However, they wouldn't have got far with Bonaparte with the swords used in the dance. These aren't really swords at all. They are long, flat rectangles of steel, in shape more like a file than a sword. Sheffield was for centuries the center of the steel industry, and the local file-makers may well have used their own products in lieu of swords. That enabled the dance to develop as it has - real swords can't be held at both ends. The Flamborough Sword Dancers, coming from a fishing and seafaring rather than an industrial tradition, use wooden, rather than metal, swords.

This creates a problem for scholars who want to uncover the origins of everything in a folk tradition. A folk song or dance doesn't just come from the period it was first performed, but from all the times in between as well.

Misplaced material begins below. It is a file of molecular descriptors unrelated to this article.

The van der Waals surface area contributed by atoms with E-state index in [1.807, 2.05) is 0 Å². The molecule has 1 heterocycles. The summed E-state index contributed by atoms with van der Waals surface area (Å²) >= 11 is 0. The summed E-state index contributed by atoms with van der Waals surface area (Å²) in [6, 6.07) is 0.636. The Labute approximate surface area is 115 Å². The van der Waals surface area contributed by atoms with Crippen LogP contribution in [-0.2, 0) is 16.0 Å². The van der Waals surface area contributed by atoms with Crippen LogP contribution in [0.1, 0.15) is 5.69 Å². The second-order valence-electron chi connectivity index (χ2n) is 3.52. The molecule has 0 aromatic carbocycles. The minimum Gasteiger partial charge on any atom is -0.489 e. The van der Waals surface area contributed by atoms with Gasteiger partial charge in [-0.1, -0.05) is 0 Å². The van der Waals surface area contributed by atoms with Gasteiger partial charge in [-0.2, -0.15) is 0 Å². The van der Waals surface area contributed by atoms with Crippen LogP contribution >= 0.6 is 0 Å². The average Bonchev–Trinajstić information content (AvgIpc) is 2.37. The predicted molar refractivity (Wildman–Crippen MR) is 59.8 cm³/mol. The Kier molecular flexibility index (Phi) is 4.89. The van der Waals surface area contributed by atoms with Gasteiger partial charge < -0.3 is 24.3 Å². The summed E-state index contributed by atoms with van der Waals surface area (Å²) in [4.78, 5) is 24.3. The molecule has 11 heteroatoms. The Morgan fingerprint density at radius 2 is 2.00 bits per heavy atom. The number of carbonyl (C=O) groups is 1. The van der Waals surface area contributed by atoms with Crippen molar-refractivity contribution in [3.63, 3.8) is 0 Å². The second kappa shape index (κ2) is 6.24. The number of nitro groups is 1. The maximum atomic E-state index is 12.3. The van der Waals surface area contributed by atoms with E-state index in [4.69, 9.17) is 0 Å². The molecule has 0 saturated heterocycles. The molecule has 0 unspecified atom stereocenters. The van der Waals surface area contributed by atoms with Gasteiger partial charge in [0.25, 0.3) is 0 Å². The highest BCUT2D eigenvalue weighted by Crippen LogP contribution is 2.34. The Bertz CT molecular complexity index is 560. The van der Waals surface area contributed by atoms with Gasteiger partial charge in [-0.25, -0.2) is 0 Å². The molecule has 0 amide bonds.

Flamborough Sword Dancers holding their wooden sword locks
Flamborough Sword Dancers holding their wooden sword locks

The Rapper Dance

No, 50 Cent never did this dance. The rapper is the name of the short, flexible sword which is used in the dance. It has wooden handles at both ends. A rapper was originally a tool used in the coal mines to clean the coats of the pit ponies. It was drawn down the animal's back, gathering up all the coal dust and grime clogging up its hair.

In the dance, each sword is held between two different dancers, so all five dancers in a rapper team are connected together by the swords. This makes it a very social dance, demanding closeness and co-ordination. It's basically a lot of fun.

The dance is said to have started in coal-mining communities in the mid nineteenth century. Rapper dancing is energetic and exhuberant and often accompanied by a clownish sense of humor. Dancing to the sound of a fast fiddle must have felt like joyous freedom compared to the backbreaking work in the cramped, dark conditions of the coal mines. Its happy vibe made it appeal to others beyond its original home. Interestingly, it not only found its way around the UK, it also became popular in the United States, where rapper dance groups thrive to this day.